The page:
Liberty N' Justice
Welcome To The Revolution
|3 Chord Records|
This is Christian rockers Liberty & Justice's 5th album I believe. In a change of tact, the band's founder Justin Murr – who seems to have endured most of rock n roll's challenges during his career – decided to invite a whole range of vocalists to sing one track each. Most came from the Christian music circle, but as things developed, the circle widened to include several big names from the rock scene.|
The result is Welcome To The Revolution, a rather varied and diverse rock record.
The biggest issue in using different vocalists throughout a record is creating some sort of consistency in the delivery and ensuring that the record is still cohesive from track to track and as a whole.
I'm not sure that has been achieved due to the extreme variation between styles, sound quality and singers. The tracks on Welcome To The Revolution are wildly varied – as is the style – this features everything from modern hard rock to acoustic pop.
This record works well in places, but in others is challenging to listen to and last the distance. Some of the vocalists just don't cut it and the record might have befitted from being a few tracks shorter.
The production is also extremely varied. Some tracks sound sonically perfect, while several others are solid, but a few are guilty of being a barely acceptable demo standard.
There is also the question of style – with two or three rap-rock vocals employed. I'm not sure how these will be recieved, as most rock music fans are pretty unforgiving to artists that experiment outside their comfort zone. Track By Track:
Noise featuring Jamie Rowe is a fist pumping aggressive modern rocker with a solid hook and proves what a talent Jamie is – able to sing nu-breed, metal and classic melodic rock with ease. The best track on the album.
Anything featuring Michael Sweet is going to be good and the hard rock of Blind Man's Bluff is no exception. The production isn't neatly as strong as the opening track, but the vocal is very enjoyable. A solid chorus, from which the title of the album is drawn.
Shed My Skin is a moody modern melodic rock track, with a solid sound and some nice piano and organ parts. However I have a hard time hearing vocalist Lou Gramm in this. I have no idea what has happened to his voice, but he barely recognizable from the classic Foreigner days here. Certainly not what I was expecting or hoping for from Lou, but still a solid track.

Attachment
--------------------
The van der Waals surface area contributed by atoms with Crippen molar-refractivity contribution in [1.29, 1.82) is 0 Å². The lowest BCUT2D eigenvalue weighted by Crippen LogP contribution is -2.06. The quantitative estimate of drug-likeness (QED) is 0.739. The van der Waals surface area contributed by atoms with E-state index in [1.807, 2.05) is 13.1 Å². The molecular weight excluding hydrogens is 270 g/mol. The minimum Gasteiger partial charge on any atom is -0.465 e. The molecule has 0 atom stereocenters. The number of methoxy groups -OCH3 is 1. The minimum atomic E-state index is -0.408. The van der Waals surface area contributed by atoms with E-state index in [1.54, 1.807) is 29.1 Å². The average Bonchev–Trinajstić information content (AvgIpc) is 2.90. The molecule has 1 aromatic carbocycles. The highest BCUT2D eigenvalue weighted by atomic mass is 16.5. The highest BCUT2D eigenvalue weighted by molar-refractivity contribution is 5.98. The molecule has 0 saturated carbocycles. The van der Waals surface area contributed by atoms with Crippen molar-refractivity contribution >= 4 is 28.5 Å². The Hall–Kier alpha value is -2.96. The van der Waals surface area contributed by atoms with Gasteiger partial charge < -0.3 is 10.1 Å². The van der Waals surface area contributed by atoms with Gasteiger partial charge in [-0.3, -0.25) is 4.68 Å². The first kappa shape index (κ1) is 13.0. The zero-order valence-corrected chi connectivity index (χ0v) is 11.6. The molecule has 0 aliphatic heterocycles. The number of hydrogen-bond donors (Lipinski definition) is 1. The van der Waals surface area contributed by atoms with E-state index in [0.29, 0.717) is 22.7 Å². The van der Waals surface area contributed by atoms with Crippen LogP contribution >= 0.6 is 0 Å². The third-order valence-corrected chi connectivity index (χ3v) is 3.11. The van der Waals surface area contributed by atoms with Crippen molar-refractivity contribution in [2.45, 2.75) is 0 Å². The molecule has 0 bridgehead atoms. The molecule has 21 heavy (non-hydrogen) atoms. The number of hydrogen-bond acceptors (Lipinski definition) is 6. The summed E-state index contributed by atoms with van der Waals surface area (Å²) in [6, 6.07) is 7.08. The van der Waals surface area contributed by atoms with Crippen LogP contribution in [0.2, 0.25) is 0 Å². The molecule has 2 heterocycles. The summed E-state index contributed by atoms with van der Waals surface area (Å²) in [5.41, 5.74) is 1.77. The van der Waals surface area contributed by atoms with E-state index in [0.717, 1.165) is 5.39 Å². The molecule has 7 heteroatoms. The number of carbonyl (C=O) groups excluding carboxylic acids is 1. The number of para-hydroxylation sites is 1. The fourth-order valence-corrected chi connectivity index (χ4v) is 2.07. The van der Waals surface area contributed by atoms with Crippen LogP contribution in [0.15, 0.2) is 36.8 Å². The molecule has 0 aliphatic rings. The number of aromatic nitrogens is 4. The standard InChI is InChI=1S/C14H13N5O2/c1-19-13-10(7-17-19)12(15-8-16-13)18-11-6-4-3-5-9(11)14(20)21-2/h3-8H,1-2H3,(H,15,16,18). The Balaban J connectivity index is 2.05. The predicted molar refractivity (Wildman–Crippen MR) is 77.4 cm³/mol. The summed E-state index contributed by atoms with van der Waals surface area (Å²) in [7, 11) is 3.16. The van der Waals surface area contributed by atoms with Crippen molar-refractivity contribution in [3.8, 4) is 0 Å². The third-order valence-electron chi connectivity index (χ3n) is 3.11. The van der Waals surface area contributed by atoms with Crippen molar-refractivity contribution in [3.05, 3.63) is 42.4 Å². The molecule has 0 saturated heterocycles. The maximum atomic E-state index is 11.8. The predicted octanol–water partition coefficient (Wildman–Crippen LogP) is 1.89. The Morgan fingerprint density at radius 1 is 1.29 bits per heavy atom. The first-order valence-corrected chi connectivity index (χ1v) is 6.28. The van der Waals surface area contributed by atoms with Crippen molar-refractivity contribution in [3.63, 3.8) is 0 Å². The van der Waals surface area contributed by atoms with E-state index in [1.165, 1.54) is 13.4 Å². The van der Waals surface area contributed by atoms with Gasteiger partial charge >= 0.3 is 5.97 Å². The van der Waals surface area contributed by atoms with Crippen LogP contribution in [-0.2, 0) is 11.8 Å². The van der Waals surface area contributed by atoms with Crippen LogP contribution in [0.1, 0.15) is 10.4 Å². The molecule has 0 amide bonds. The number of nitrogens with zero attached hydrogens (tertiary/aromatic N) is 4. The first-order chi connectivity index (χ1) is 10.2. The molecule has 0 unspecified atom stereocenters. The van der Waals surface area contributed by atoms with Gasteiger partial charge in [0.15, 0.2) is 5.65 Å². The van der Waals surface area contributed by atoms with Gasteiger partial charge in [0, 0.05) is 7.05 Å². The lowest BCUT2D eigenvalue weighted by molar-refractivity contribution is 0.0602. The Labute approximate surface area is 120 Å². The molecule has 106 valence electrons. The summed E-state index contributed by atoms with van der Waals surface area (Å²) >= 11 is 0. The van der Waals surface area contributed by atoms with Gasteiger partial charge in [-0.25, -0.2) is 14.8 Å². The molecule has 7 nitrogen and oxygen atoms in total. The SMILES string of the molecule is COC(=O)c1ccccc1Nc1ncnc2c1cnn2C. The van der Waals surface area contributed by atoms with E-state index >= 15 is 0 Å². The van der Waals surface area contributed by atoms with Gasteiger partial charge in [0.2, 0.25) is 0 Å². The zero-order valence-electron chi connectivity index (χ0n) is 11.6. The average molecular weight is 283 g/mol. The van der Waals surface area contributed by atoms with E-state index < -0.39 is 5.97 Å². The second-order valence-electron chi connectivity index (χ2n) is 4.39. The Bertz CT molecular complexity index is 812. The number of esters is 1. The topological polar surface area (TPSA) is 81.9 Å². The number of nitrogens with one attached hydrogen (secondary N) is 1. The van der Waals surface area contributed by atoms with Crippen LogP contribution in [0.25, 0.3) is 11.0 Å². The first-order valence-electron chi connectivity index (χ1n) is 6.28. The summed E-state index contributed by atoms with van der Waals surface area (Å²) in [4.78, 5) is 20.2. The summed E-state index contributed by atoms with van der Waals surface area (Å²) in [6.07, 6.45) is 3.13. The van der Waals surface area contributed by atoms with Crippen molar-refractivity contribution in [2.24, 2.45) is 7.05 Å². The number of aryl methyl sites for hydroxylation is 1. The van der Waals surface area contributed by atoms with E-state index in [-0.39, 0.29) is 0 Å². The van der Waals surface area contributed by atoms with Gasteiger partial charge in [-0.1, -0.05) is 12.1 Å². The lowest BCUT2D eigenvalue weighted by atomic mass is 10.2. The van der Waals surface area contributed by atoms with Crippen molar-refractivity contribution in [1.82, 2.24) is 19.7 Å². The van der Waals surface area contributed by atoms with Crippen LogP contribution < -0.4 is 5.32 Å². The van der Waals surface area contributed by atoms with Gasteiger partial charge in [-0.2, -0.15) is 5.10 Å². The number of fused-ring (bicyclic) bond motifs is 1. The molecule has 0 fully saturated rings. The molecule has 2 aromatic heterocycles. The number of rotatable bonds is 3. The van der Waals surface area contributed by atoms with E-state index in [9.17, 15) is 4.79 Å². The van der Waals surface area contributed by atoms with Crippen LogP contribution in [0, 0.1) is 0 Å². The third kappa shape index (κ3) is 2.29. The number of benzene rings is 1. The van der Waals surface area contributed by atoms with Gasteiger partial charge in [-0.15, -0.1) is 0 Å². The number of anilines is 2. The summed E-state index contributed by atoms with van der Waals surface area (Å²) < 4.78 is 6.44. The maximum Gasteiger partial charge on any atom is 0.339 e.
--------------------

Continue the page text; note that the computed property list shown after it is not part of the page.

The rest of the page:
Rebel Son is a cover of the classic Survivor track and features Paul Q Pek of One Bad Pig on vocals. This is a classic AOR anthem and I know Survivor fans are always interested to hear interpretations of the original. But guys – steer clear of this. The production is average at best and the vocal is just awful. There is no way this track should have made the final cut.
Only Heaven Knows is typical Shine era Mitch Malloy – perfectly produced, easy going, happy go lucky pop rock with a great vocal and catchy chorus. Much better and another highlight.
One Word features the always great Ken Tamplin. Again, this is typical Ken, with power, poise and that great vocal. The song itself is a modern-ish mid-tempo melodic rocker.
Do You Know is a well crafted acoustic pop track featuring Bob Carlisle. The track though is out of character with most of the album's material and will be a take it or leave it for most listeners. Change Comes Around is a cover of the Harem Scarem classic and is performed about as faithfully as one could here and features a duet Harry Hess of Harem Scarem and Mike Roe of The 77's. What can I say, Harry sounds great, Mike doesn't and the track features a production quality that doesn't do the song justice.
Rise is another left of center track totally out of character with the rest of the album. This track, featuring Scott Wenzel of White Cross is a rap/rock track with another average production sound.
The Lord's Prayer features Robert Fleischman on lead and is another highlight of the album and sees the guys back on track. This is an enjoyable, moody, modern melodic rock version of the hymn.
It's About Love is another tune that should have been cut. The production is barely demo standard and the mix is horridly muddy. Petra's John Schlitt sounds in fine voice, but it's not a clear and audible sound.
Bargain Bin, featuring Greg X. Volz of Petra is better – a solid, mid-tempo rock song.
Forever, I Love You featuring Doug Phelps of Kentucky Headhunters is a laid back acoustic driven ballad of reasonable quality.
Holy Roller featuring Mitch McVicker is another track that just doesn't match the quality/style of some earlier tracks. Shouldn't have made the cut.
Cain 2 Abel featuring Dale Thompson of Bride is a in your face melodic metal track that is pretty enjoyable.
FHL featuring Rick Florian of White Heart is yet another track featuring rap-rock vocals. Pass.
Foolish Child features Jeff Fenholt of TBN/Black Sabbath. This is an acoustic pop rocker that has an almost folk vibe to it and is yet another example of the wildly varied styles included on this record.
Dr. Love is a track that I am still regretting hearing. This is a rap/rock version of the Hardline classic featuring Michele Lynn on vocals. While she sounds ok, the style doesn't and the production is also way below acceptable. And why rap on this? Why rap on any of these songs? This release is being targeted at rock fans and I don't know of too many of those that are happy to accept rapping vocals.
The band should also have decided what audience they were targeting before embarking on recording and press and promotion.
Of 18 songs included, only 12 should have made the cut and of those 12, only perhaps half will appeal to melodic rock fans. Welcome To The Revolution includes a few gems, but you have to dig around to find them.
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